It is a beautiful thing even though it does not always look any prettier on the outside. But these people don’t complain about their own lives. Instead, they always worry about others and their problems. They don’t accuse others when anything goes wrong in their own lives, but they rely on God. They don’t have to compete with everyone else to make them feel better about themselves, because they know that God is happy with them, and that is enough for them.

They are not always living in fear, but something is there in their life that gets them through the hard times.

And that thing is the friend that they can lean on, who has been through all of it and more. This is the great gift that we should be striving to give to our children: Not the absence of any suffering in life, but the sure foundation that when that suffering comes, they can stand firm because of the God who is theirs in the midst of, and in spite of anything that this world can throw at them. It is the Romans 8:18 peace that says that the sufferings of this present time are not even worth comparing with the glory that will be revealed in us.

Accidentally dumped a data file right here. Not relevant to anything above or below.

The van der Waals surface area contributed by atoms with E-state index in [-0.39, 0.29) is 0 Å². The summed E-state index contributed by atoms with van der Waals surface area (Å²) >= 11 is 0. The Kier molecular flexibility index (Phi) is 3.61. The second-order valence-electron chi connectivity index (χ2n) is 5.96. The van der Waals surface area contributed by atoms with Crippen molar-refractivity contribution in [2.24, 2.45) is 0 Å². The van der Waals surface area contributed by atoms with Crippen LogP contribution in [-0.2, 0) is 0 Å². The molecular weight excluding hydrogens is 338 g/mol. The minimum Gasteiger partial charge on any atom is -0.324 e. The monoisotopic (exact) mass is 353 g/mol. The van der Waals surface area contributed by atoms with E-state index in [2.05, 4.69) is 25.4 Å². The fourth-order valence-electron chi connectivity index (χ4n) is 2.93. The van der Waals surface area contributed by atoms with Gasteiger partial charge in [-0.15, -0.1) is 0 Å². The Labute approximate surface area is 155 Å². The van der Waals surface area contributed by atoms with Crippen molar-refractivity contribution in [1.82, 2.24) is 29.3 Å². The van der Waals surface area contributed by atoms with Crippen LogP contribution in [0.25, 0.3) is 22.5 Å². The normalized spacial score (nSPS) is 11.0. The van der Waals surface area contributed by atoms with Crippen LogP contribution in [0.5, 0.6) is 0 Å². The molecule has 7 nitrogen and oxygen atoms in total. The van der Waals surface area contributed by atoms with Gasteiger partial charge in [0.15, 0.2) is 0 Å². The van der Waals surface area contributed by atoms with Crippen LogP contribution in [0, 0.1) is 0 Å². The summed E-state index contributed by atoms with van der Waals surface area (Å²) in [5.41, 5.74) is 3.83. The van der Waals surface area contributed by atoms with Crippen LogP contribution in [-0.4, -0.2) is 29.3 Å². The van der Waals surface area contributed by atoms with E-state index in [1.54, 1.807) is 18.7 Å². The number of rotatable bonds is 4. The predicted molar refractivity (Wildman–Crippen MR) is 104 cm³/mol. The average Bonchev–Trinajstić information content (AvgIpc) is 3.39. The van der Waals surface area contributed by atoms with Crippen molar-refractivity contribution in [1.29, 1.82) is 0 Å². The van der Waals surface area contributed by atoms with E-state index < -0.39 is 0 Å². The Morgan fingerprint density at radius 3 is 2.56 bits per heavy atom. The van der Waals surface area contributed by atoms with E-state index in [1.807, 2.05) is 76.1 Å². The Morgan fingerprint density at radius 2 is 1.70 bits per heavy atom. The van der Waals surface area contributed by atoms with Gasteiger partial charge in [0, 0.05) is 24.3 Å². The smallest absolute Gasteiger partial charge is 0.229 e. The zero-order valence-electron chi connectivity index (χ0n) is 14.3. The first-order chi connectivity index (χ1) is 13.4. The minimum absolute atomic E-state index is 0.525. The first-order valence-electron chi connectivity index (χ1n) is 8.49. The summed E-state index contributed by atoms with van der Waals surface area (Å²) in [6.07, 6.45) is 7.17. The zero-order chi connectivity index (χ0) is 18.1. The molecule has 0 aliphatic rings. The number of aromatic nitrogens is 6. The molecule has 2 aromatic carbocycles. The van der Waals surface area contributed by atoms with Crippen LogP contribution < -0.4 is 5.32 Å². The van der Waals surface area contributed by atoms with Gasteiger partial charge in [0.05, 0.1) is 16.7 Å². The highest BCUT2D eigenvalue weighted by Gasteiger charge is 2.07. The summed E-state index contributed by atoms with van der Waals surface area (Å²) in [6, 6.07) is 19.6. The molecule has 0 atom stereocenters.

What a wonderful gift to give to our children, to bring them to God in Baptism, and to tell them of, and show them the love that this friend has for them. It means giving them peace with God.

May Jesus your friend and saviour bless you as you walk through this life, through the good times and the bad, through whatever will happen, until the day when you go to be with him, where there will be no more pain or hardship or sorrow. Never lose sight of that sure and certain hope.

Amen.